The country's president Ollanta Humala came into office as if he were going down the road of nationalism, like Hugo Chavez of Venezuela.
He has moderated his views since the initial fear of outright nationalization at mines, but there are still many questions remaining about the future course of mining in the country. Any sort of government action in Peru affecting silver production there would surely raise silver prices globally.
An additional factor affecting silver next year is a historic one.
The gold/silver ratio has throughout much of history been at around 16. That is, the price of gold has been 16 times higher than the price of silver.
Today this ratio is about 54. This means, based on the long-term historical ratio, silver "should" be over $100 an ounce.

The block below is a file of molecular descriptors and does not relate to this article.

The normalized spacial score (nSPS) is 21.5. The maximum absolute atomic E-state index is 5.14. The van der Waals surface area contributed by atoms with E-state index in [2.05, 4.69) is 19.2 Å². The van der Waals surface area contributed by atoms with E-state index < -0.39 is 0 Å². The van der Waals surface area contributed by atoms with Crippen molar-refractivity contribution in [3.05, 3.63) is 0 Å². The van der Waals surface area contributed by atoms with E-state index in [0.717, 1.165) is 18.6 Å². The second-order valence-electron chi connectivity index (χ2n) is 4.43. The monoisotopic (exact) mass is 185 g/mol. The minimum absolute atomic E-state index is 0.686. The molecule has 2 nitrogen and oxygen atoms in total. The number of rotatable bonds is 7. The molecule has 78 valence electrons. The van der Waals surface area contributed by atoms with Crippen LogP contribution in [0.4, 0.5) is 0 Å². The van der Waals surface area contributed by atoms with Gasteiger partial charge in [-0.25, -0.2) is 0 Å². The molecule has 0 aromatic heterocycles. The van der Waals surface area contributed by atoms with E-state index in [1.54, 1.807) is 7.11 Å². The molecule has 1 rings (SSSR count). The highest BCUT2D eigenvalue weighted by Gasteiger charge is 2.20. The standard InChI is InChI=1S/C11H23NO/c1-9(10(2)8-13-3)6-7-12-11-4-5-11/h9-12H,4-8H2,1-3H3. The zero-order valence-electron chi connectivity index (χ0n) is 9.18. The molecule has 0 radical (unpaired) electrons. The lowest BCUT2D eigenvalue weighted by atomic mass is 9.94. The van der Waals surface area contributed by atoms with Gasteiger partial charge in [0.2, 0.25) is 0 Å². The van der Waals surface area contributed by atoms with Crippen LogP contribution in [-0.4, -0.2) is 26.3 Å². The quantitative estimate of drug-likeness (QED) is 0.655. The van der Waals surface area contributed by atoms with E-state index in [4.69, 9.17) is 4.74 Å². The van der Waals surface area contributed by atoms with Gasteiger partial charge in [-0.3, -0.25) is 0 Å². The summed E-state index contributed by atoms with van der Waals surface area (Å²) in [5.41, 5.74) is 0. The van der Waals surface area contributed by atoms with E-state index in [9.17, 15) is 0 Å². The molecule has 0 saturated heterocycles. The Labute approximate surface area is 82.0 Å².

Of course, most of the history of this ratio occurred when silver was considered money and not demonetized as it is today.
But the key here for investors to keep in mind is that during periods of monetary crisis, such as the 1970s, the price of silver tends to increase much more than the price of gold.
Jim Rogers and Silver Prices
Another plus is that some "smart" money is touting silver.
Legendary commodities investor Jim Rogers recently pointed to silver as the metal of choice over gold in the current economic climate.
He recently told Tom Lydon of ETFTrends "Governments print money – that's all they know. So own real assets like silver. . .and you'll survive."
Rogers added that he owns all the precious metals but said if he had to buy one today, it would be silver. He pointed to the fact that silver is the only major commodity which has not reached a new all-time high in this commodity bull market and is still cheaper than it was 32 years ago – a good a reason as any for investors to expect more gains for silver in 2013.
Tony Daltori is a contributing write for Money Morning.